ARSRPE Conference Paper Database

Highway criminal interdiction in Australia: Victoria Police crime and traffic connecting on highways (C.A.T.C.H.)

Sayer, M (Peer reviewed)

Enforcement

2012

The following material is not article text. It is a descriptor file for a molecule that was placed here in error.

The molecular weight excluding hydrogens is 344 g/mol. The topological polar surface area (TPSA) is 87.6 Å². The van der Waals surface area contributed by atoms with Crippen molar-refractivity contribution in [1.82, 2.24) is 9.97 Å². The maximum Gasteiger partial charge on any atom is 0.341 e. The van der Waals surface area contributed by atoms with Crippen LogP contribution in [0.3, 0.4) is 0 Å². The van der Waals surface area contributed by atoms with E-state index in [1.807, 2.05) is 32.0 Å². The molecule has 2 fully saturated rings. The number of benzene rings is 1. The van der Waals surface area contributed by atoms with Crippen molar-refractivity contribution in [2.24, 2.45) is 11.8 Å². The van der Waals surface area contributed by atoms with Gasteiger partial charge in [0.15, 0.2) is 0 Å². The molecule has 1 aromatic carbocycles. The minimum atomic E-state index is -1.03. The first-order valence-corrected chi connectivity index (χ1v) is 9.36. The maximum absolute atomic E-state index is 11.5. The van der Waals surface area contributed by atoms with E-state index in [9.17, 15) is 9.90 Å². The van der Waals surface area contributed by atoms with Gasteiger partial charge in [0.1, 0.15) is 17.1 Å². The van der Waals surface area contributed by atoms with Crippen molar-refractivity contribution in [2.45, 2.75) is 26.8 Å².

Highway Criminal Interdiction is a law enforcement strategy which enhances police officers' observational, conversational, listening and investigative skills when intercepting and searching vehicles. Highway Criminal Interdiction has been extremely effective across Canada and North America over the past 20 years as a means of interrupting criminal activity on roads. In Canada alone, the strategy has resulted in contraband and drugs seizures in excess of $4 Billion. The strategy involves training law enforcement officers to identify indicators of criminal behaviour and increase their observational, conversational, listening and investigative skills during a vehicle intercept. This strategy was introduced to Australia by Victoria Police in 2010 and titled 'Crime and Traffic Connecting on Highways' (C.A.T.C.H.). This strategy has significantly impacted on road policing and other criminal activity. Since introduction to Victoria Police, C.A.T.C.H. training has been delivered to 3,000 law enforcement officers from Australian Customs and Border Protection Service and the Victoria, New South Wales, and Queensland Police Services. Detections of criminal behaviour on Australian highways as a result of C.A.T.C.H. range from high risk driving behaviours through to large seizures of drugs and other contraband. Total seizures to date amount to $37 million and climbing. C.A.T.C.H. provides law enforcement agencies with a significant tool in efforts to disrupt criminal activity because at some point criminals and their activities are on our roadways.